Entering play Tuesday, the San Francisco Giants are the worst team in baseball. With an abysmal record of 11-22, they are 9.5 games back of the first-place Colorado Rockies in the NL West, and are seven out of the second and final NL Wild Card spot. If they could go back to April 2nd and do it over again, they would. Unfortunately, that’s not how it works.
Now in the second week of May, chalking it up to simply a “slow start” is no longer accurate. While it might have been a valid excuse in early, mid or perhaps even late April, that ship officially sailed with the turning over of the calendar to May. At this point, the Giants struggles are rooted deeper than that.
Like any last place team, the Giants haven’t had just one thing go wrong. The bullpen has been far from its sharpest, they have been plagued with injuries, and luck certainly hasn’t been on their side either. But the biggest area of concern, and perhaps the one most responsible for putting the team in the position they are in, is that of woefully inconsistent starting pitching.
Inconsistency of Starting Rotation a Major Factor in San Francisco Giants Struggles
In fairness, the Giants really have two problems. Sure, they have allowed the most earned runs of any starting staff in the major leagues, but they have also scored the second fewest. Having one of the worst offenses in baseball certainly doesn’t help, putting an unfair amount of pressure on their starters to be flawless every night.
The fact of the matter, however, is that the Giants are built on their starting pitching. Their formula to win is to get quality outings night in and night out, and scrape just enough runs across to come out on top more often than not. It’s a formula that has worked for them before, and there is no reason why it can’t again with the talent manager Bruce Bochy has at his disposal. But the only way that formula has any chance of success is if the starting pitching holds, and to this point in the season, it hasn’t come close.
Nobody on the Giants staff has epitomized its collective inconsistency better than Matt Moore. In three of his past six trips to the hill, Moore was roughed up for nine earned runs against the Los Angeles Dodgers, and 11 earned runs combined in two outings versus Colorado. In two other starts over that span, Moore put forth seven and eight strong innings respectively of one-run ball and allowed only five hits in those 15 combined innings. There is no question that Moore has the tools to be a very effective Major League starter, but that doesn’t matter if he can only bring his good stuff to the ballpark once for every three times he gets the ball.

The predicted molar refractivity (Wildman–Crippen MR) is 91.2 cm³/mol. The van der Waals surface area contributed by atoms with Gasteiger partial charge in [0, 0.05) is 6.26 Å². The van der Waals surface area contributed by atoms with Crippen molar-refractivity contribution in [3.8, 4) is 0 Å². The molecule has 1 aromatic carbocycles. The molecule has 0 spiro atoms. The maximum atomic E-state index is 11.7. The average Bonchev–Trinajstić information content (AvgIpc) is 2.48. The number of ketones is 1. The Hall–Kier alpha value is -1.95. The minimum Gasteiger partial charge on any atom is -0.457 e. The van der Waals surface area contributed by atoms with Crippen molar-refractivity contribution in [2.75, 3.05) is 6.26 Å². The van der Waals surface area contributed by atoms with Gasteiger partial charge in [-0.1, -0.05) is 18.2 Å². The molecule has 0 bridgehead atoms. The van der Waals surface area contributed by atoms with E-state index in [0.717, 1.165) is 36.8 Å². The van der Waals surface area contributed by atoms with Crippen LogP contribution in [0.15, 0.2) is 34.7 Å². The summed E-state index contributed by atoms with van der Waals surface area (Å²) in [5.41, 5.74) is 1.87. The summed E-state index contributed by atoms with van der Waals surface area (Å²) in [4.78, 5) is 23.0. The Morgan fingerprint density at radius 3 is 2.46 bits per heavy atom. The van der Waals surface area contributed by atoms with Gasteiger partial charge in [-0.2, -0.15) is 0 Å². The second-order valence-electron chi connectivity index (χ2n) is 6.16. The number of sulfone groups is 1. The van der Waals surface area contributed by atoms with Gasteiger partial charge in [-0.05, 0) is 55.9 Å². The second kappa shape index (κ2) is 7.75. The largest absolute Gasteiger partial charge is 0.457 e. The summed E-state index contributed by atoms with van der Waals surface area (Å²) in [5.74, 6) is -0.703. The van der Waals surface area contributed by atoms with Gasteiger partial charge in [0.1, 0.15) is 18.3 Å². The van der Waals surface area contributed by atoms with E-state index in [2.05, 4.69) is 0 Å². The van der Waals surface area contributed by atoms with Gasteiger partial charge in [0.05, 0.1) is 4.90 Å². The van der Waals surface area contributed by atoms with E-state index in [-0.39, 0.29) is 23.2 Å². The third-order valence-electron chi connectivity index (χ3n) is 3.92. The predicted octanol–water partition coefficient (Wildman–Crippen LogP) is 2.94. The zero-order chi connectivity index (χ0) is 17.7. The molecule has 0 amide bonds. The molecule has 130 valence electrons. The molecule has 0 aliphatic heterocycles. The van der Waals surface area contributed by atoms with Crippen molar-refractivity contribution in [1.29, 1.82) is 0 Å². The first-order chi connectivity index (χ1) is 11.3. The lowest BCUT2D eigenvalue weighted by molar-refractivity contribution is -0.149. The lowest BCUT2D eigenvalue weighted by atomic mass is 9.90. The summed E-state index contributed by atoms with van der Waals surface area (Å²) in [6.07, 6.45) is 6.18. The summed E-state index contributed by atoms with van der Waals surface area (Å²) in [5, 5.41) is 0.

That’s not to pick on Moore, who certainly isn’t alone here. After a string of very solid starts to begin the campaign, there was reason to believe Matt Cain had rekindled his old form with a sparkling 2.30 ERA in the month of April. But that came to a crashing halt on Friday in Cincinnati, as the 32-year-old was blown up for nine earned runs in three and a third innings of work. Meanwhile on the flip side, Jeff Samardzija had a forgettable first month of the season, going 0-4 with a 6.32 ERA in April before settling in for a dominant eight-inning shutout of the Dodgers in his most recent start.
Add it all up, and the numbers aren’t pretty. Despite Samardzija’s brilliant effort last time out in Los Angeles, his ERA still sits above five. Moore currently has the worst ERA of the lot with a 6.52, while Cain’s skyrocketed up to 4.70 after Friday’s nightmare. Even Johnny Cueto, who has been San Francisco’s best and most consistently solid starter to date, has posted an abnormally high ERA mark at 4.50.
On paper, the Giants starting staff has the potential to be among the best in baseball, and the flashes of dominance we have seen this season only reinforce that sentiment. But through a month and a week of the 2017 MLB season, it has been anything but.
With Madison Bumgarner’s non-baseball injury sustained in a dirt-biking accident likely to hold him out until after the All-Star break, the Giants have no choice but to roll with what they have. That means they are going to need to get quality outings from their starters on a more consistent basis if they are to engineer a turnaround, or they will continue to dwell in the NL West cellar. Yes, the offense needs to be better, but they are not built to out-slug teams. It just isn’t in their DNA. Rather, Giants baseball is predicated on the foundation of elite pitching and defense, with timely hitting coming second.
This Giants team is too good to have a record this bad. The players know it, the front office knows it, and heck – even Dodger fans who spend 365 days a year despising the Giants know it. But while this may be uncharted territory for a number of the Giants core players, the reality is they have dug themselves into a deep, deep hole early in the season. The question now becomes what can be done to turn this thing around, and although more is needed on the offensive side of the ball, a potential resurgence lies squarely on the shoulders of the starting rotation. The good news is they have 129 more games to make amends.